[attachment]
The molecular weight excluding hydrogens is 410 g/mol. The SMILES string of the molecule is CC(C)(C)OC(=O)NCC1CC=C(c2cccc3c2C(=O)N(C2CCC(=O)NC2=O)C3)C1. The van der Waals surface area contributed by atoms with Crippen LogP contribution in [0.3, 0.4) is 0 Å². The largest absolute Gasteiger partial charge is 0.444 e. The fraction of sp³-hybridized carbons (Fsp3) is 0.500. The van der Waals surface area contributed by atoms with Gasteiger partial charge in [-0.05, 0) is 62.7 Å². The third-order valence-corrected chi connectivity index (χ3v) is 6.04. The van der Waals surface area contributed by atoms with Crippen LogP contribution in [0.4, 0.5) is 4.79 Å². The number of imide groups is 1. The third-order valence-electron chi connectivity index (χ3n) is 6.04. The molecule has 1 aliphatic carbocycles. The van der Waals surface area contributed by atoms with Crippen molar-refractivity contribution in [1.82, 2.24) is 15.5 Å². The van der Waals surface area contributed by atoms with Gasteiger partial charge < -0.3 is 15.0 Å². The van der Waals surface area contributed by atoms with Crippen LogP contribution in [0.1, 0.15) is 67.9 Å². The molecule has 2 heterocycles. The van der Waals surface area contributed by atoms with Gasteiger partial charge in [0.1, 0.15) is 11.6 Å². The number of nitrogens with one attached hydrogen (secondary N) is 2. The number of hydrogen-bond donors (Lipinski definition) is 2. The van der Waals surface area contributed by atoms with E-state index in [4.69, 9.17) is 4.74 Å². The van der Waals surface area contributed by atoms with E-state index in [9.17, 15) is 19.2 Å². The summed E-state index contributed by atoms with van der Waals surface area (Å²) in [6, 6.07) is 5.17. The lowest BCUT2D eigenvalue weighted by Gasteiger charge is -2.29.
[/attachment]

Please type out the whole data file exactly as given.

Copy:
The molecular weight excluding hydrogens is 410 g/mol. The SMILES string of the molecule is CC(C)(C)OC(=O)NCC1CC=C(c2cccc3c2C(=O)N(C2CCC(=O)NC2=O)C3)C1. The van der Waals surface area contributed by atoms with Crippen LogP contribution in [0.3, 0.4) is 0 Å². The largest absolute Gasteiger partial charge is 0.444 e. The fraction of sp³-hybridized carbons (Fsp3) is 0.500. The van der Waals surface area contributed by atoms with Gasteiger partial charge in [-0.05, 0) is 62.7 Å². The third-order valence-corrected chi connectivity index (χ3v) is 6.04. The van der Waals surface area contributed by atoms with Crippen LogP contribution in [0.4, 0.5) is 4.79 Å². The number of imide groups is 1. The third-order valence-electron chi connectivity index (χ3n) is 6.04. The molecule has 1 aliphatic carbocycles. The van der Waals surface area contributed by atoms with Crippen molar-refractivity contribution in [1.82, 2.24) is 15.5 Å². The van der Waals surface area contributed by atoms with Gasteiger partial charge < -0.3 is 15.0 Å². The van der Waals surface area contributed by atoms with Crippen LogP contribution in [0.1, 0.15) is 67.9 Å². The molecule has 2 heterocycles. The van der Waals surface area contributed by atoms with Gasteiger partial charge in [0.1, 0.15) is 11.6 Å². The number of nitrogens with one attached hydrogen (secondary N) is 2. The number of hydrogen-bond donors (Lipinski definition) is 2. The van der Waals surface area contributed by atoms with E-state index in [4.69, 9.17) is 4.74 Å². The van der Waals surface area contributed by atoms with E-state index in [9.17, 15) is 19.2 Å². The summed E-state index contributed by atoms with van der Waals surface area (Å²) in [6, 6.07) is 5.17. The lowest BCUT2D eigenvalue weighted by Gasteiger charge is -2.29.